Bush reaffirms pre-emptive strikes against terrorists
Washington, Mar 17 (UNI) US President George W Bush has reaffirmed the US may consider pre-emptive military strikes 'against terrorists and enemy nations.' America makes no distinction between terrorists and countries that harbour them and it remains US policy to confront threats before they fully materialise, President Bush said.
Outlining his second term national security strategy, here yesterday, Mr Bush said the US prefers using diplomacy, to halt the spread of nuclear and other weapons of mass destruction. But in the report issued yesterday, the President said the US could launch a first-strike even if there is uncertainty about the time or place of an enemy attack.
When the issue of pre-emptive strikes was raised during a briefing at the White House, Press Secretary Scott McClellan defended the policy, calling it an ''inherent right to self-defence.'' In the report, Mr Bush singled out Iran as perhaps posing the biggest threat by a single country. He also said diplomacy, to get Iran to give up its nuclear ambitions must succeed ''if confrontation is to be avoided.'' Mr Bush spoke of the threat of North Korea's nuclear program.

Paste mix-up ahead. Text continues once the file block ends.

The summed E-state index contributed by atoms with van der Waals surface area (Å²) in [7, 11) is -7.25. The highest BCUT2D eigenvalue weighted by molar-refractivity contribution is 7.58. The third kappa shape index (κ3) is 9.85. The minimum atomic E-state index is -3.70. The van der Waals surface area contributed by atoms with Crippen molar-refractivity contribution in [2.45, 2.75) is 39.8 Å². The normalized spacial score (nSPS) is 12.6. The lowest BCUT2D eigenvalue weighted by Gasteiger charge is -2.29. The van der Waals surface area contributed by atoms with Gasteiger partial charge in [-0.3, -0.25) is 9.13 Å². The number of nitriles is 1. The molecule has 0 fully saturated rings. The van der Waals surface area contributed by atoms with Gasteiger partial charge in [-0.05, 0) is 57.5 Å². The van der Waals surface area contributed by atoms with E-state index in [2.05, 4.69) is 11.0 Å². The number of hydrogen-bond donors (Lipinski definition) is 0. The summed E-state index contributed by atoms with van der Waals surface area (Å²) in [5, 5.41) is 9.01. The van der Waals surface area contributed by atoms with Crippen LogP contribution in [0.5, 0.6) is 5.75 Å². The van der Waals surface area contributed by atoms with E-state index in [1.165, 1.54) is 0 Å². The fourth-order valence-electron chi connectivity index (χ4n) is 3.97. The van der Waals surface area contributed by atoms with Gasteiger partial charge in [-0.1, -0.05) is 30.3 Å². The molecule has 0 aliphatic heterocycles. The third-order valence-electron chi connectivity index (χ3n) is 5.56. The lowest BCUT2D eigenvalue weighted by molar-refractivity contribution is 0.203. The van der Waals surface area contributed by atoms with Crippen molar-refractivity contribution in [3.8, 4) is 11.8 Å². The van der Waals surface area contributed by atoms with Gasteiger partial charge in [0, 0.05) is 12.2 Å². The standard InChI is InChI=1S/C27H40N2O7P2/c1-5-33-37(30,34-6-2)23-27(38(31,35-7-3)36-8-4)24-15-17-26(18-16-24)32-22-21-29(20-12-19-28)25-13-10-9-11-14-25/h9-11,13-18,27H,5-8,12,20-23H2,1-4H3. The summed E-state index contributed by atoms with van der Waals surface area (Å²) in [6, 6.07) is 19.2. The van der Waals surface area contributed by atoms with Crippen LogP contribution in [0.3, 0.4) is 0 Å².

Iran and North Korea are in a group of seven nations denounced for what the President calls their ''despotic systems.'' Also on the list are Syria, Cuba, Belarus, Burma and Zimbabwe.
Mr Bush addressed administration's concerns about the Chinese and Russian government's current policies, and their effect on US national and economic security.
He criticised what he called ''old ways of thinking and acting'' by Beijing in its competition for energy resources. He said Chinese leaders are ''expanding trade, but acting as if they can somehow 'lock up' energy supplies around the world or seek to direct markets rather than opening them up.'' Reflecting on the rising tensions between Washington and Moscow, Mr Bush felt future relations would depend on how both Russia's domestic and foreign policies shape up.
He said he is worried that Russia is drifting away from democracy and the recent trends ''regrettably point toward a diminishing commitment to democratic freedom and institutions.'' UNI XC AD VC1110